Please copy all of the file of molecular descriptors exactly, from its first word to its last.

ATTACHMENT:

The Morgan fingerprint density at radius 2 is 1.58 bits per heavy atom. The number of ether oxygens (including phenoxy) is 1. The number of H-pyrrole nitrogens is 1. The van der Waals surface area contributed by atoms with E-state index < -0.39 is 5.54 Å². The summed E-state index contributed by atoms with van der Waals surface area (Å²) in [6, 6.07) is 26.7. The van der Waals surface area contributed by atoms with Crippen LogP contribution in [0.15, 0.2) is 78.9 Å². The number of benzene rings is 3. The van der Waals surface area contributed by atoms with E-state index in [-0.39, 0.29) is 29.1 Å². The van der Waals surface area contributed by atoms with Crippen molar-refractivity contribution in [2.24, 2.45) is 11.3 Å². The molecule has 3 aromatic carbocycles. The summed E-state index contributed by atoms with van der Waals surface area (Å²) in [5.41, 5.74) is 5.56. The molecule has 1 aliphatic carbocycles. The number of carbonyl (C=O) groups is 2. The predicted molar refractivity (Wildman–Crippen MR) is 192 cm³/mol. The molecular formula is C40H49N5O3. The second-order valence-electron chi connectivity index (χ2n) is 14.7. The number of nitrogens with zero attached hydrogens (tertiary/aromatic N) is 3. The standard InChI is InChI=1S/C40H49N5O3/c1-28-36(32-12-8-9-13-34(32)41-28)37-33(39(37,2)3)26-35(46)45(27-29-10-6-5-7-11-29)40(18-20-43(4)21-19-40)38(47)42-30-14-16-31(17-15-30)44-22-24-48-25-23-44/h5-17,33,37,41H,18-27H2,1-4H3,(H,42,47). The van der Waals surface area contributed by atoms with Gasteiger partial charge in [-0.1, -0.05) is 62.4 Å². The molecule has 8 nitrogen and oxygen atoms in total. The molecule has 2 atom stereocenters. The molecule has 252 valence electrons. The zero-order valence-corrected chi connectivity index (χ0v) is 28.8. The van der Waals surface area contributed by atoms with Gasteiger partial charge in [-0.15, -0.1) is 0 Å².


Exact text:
The Morgan fingerprint density at radius 2 is 1.58 bits per heavy atom. The number of ether oxygens (including phenoxy) is 1. The number of H-pyrrole nitrogens is 1. The van der Waals surface area contributed by atoms with E-state index < -0.39 is 5.54 Å². The summed E-state index contributed by atoms with van der Waals surface area (Å²) in [6, 6.07) is 26.7. The van der Waals surface area contributed by atoms with Crippen LogP contribution in [0.15, 0.2) is 78.9 Å². The number of benzene rings is 3. The van der Waals surface area contributed by atoms with E-state index in [-0.39, 0.29) is 29.1 Å². The van der Waals surface area contributed by atoms with Crippen molar-refractivity contribution in [2.24, 2.45) is 11.3 Å². The molecule has 3 aromatic carbocycles. The summed E-state index contributed by atoms with van der Waals surface area (Å²) in [5.41, 5.74) is 5.56. The molecule has 1 aliphatic carbocycles. The number of carbonyl (C=O) groups is 2. The predicted molar refractivity (Wildman–Crippen MR) is 192 cm³/mol. The molecular formula is C40H49N5O3. The second-order valence-electron chi connectivity index (χ2n) is 14.7. The number of nitrogens with zero attached hydrogens (tertiary/aromatic N) is 3. The standard InChI is InChI=1S/C40H49N5O3/c1-28-36(32-12-8-9-13-34(32)41-28)37-33(39(37,2)3)26-35(46)45(27-29-10-6-5-7-11-29)40(18-20-43(4)21-19-40)38(47)42-30-14-16-31(17-15-30)44-22-24-48-25-23-44/h5-17,33,37,41H,18-27H2,1-4H3,(H,42,47). The van der Waals surface area contributed by atoms with Gasteiger partial charge in [-0.1, -0.05) is 62.4 Å². The molecule has 8 nitrogen and oxygen atoms in total. The molecule has 2 atom stereocenters. The molecule has 252 valence electrons. The zero-order valence-corrected chi connectivity index (χ0v) is 28.8. The van der Waals surface area contributed by atoms with Gasteiger partial charge in [-0.15, -0.1) is 0 Å².